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Design Google Drive

In recent years, cloud storage services such as Google Drive, Dropbox, Microsoft OneDrive, and Apple iCloud have become very popular. In this chapter, you are asked to design Google Drive.

Let us take a moment to understand Google Drive before jumping into the design. Google Drive is a file storage and synchronization service that helps you store documents, photos, videos, and other files in the cloud. You can access your files from any computer, smartphone, and tablet. You can easily share those files with friends, family, and coworkers [1]. Figure 1 and 15-2 show what Google drive looks like on a browser and mobile application, respectively.

Figure 1
Figure 2

Step 1 - Understand the problem and establish design scope

Designing a Google drive is a big project, so it is important to ask questions to narrow down the scope.

Candidate: What are the most important features?
Interviewer: Upload and download files, file sync, and notifications.

Candidate: Is this a mobile app, a web app, or both?
Interviewer: Both.

Candidate: What are the supported file formats?
Interviewer: Any file type.

Candidate: Do files need to be encrypted?
Interview: Yes, files in the storage must be encrypted.

Candidate: Is there a file size limit?
Interview: Yes, files must be 10 GB or smaller.

Candidate: How many users does the product have?
Interviewer: 10M DAU.

In this chapter, we focus on the following features:

  • Add files. The easiest way to add a file is to drag and drop a file into Google drive.
  • Download files.
  • Sync files across multiple devices. When a file is added to one device, it is automatically synced to other devices.
  • See file revisions.
  • Share files with your friends, family, and coworkers
  • Send a notification when a file is edited, deleted, or shared with you.

Features not discussed in this chapter include:

  • Google doc editing and collaboration. Google doc allows multiple people to edit the same document simultaneously. This is out of our design scope.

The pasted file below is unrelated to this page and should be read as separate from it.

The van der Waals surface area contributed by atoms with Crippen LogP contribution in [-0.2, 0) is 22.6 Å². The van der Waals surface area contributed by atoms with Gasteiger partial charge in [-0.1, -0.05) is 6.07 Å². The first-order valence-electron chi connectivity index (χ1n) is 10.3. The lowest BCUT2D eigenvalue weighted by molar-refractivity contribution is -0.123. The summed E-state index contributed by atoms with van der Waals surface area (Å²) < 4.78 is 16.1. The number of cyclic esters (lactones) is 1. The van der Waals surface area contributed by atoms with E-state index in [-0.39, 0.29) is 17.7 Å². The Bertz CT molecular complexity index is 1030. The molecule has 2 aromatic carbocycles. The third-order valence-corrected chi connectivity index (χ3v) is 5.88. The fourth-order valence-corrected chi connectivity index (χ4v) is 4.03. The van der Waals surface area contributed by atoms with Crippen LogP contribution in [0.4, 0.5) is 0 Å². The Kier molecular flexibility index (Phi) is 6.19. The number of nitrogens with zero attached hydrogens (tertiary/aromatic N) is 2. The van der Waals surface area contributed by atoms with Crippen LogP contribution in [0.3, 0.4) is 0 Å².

Other than clarifying requirements, it is important to understand non-functional requirements:

  • Reliability. Reliability is extremely important for a storage system. Data loss is unacceptable.
  • Fast sync speed. If file sync takes too much time, users will become impatient and abandon the product.
  • Bandwidth usage. If a product takes a lot of unnecessary network bandwidth, users will be unhappy, especially when they are on a mobile data plan.
  • Scalability. The system should be able to handle high volumes of traffic.
  • High availability. Users should still be able to use the system when some servers are offline, slowed down, or have unexpected network errors.

Back of the envelope estimation

  • Assume the application has 50 million signed up users and 10 million DAU.
  • Users get 10 GB free space.
  • Assume users upload 2 files per day. The average file size is 500 KB.
  • 1:1 read to write ratio.
  • Total space allocated: 50 million * 10 GB = 500 Petabyte
  • QPS for upload API: 10 million * 2 uploads / 24 hours / 3600 seconds = ~ 240
  • Peak QPS = QPS * 2 = 480

Step 2 - Propose high-level design and get buy-in

Instead of showing the high-level design diagram from the beginning, we will use a slightly different approach. We will start with something simple: build everything in a single server. Then, gradually scale it up to support millions of users. By doing this exercise, it will refresh your memory about some important topics covered in the course.

Let us start with a single server setup as listed below:

  • A web server to upload and download files.
  • A database to keep track of metadata like user data, login info, files info, etc.
  • A storage system to store files. We allocate 1TB of storage space to store files.

We spend a few hours setting up an Apache web server, a MySql database, and a directory called drive/ as the root directory to store uploaded files. Under drive/ directory, there is a list of directories, known as namespaces. Each namespace contains all the uploaded files for that user. The filename on the server is kept the same as the original file name. Each file or folder can be uniquely identified by joining the namespace and the relative path.

Figure 3 shows an example of how the /drive directory looks like on the left side and its expanded view on the right side.

Figure 3


What do the APIs look like? We primary need 3 APIs: upload a file, download a file, and get file revisions.

1. Upload a file to Google Drive

Two types of uploads are supported:

Simple upload. Use this upload type when the file size is small.

Resumable upload. Use this upload type when the file size is large and there is high chance of network interruption.

Here is an example of resumable upload API:


  • uploadType=resumable